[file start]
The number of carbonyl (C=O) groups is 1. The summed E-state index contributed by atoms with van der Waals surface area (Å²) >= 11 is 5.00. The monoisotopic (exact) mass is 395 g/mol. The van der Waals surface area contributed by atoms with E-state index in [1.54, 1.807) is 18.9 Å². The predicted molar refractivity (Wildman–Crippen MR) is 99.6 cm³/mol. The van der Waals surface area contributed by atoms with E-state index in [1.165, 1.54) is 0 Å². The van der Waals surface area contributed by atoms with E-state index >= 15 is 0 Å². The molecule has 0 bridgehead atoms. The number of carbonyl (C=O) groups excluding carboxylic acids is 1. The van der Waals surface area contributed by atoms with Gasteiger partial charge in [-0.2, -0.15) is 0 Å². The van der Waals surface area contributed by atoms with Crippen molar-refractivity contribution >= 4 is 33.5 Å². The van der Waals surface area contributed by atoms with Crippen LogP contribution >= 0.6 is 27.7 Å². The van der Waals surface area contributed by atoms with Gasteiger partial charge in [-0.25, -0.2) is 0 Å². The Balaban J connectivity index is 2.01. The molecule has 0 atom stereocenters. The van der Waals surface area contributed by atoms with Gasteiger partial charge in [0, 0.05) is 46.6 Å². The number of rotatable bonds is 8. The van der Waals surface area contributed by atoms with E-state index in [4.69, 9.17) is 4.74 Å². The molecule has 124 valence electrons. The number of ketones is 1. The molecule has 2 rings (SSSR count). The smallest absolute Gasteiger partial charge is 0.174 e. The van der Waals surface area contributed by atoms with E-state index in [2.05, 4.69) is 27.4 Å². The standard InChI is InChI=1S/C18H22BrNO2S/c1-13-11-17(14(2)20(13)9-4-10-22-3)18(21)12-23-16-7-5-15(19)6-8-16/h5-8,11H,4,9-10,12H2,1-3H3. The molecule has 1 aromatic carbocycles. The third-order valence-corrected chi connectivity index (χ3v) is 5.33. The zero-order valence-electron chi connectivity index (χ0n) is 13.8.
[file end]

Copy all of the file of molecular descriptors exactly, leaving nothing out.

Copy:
The number of carbonyl (C=O) groups is 1. The summed E-state index contributed by atoms with van der Waals surface area (Å²) >= 11 is 5.00. The monoisotopic (exact) mass is 395 g/mol. The van der Waals surface area contributed by atoms with E-state index in [1.54, 1.807) is 18.9 Å². The predicted molar refractivity (Wildman–Crippen MR) is 99.6 cm³/mol. The van der Waals surface area contributed by atoms with E-state index in [1.165, 1.54) is 0 Å². The van der Waals surface area contributed by atoms with E-state index >= 15 is 0 Å². The molecule has 0 bridgehead atoms. The number of carbonyl (C=O) groups excluding carboxylic acids is 1. The van der Waals surface area contributed by atoms with Gasteiger partial charge in [-0.2, -0.15) is 0 Å². The van der Waals surface area contributed by atoms with Crippen molar-refractivity contribution >= 4 is 33.5 Å². The van der Waals surface area contributed by atoms with Crippen LogP contribution >= 0.6 is 27.7 Å². The van der Waals surface area contributed by atoms with Gasteiger partial charge in [-0.25, -0.2) is 0 Å². The Balaban J connectivity index is 2.01. The molecule has 0 atom stereocenters. The van der Waals surface area contributed by atoms with Gasteiger partial charge in [0, 0.05) is 46.6 Å². The number of rotatable bonds is 8. The van der Waals surface area contributed by atoms with E-state index in [4.69, 9.17) is 4.74 Å². The molecule has 124 valence electrons. The number of ketones is 1. The molecule has 2 rings (SSSR count). The smallest absolute Gasteiger partial charge is 0.174 e. The van der Waals surface area contributed by atoms with E-state index in [2.05, 4.69) is 27.4 Å². The standard InChI is InChI=1S/C18H22BrNO2S/c1-13-11-17(14(2)20(13)9-4-10-22-3)18(21)12-23-16-7-5-15(19)6-8-16/h5-8,11H,4,9-10,12H2,1-3H3. The molecule has 1 aromatic carbocycles. The third-order valence-corrected chi connectivity index (χ3v) is 5.33. The zero-order valence-electron chi connectivity index (χ0n) is 13.8.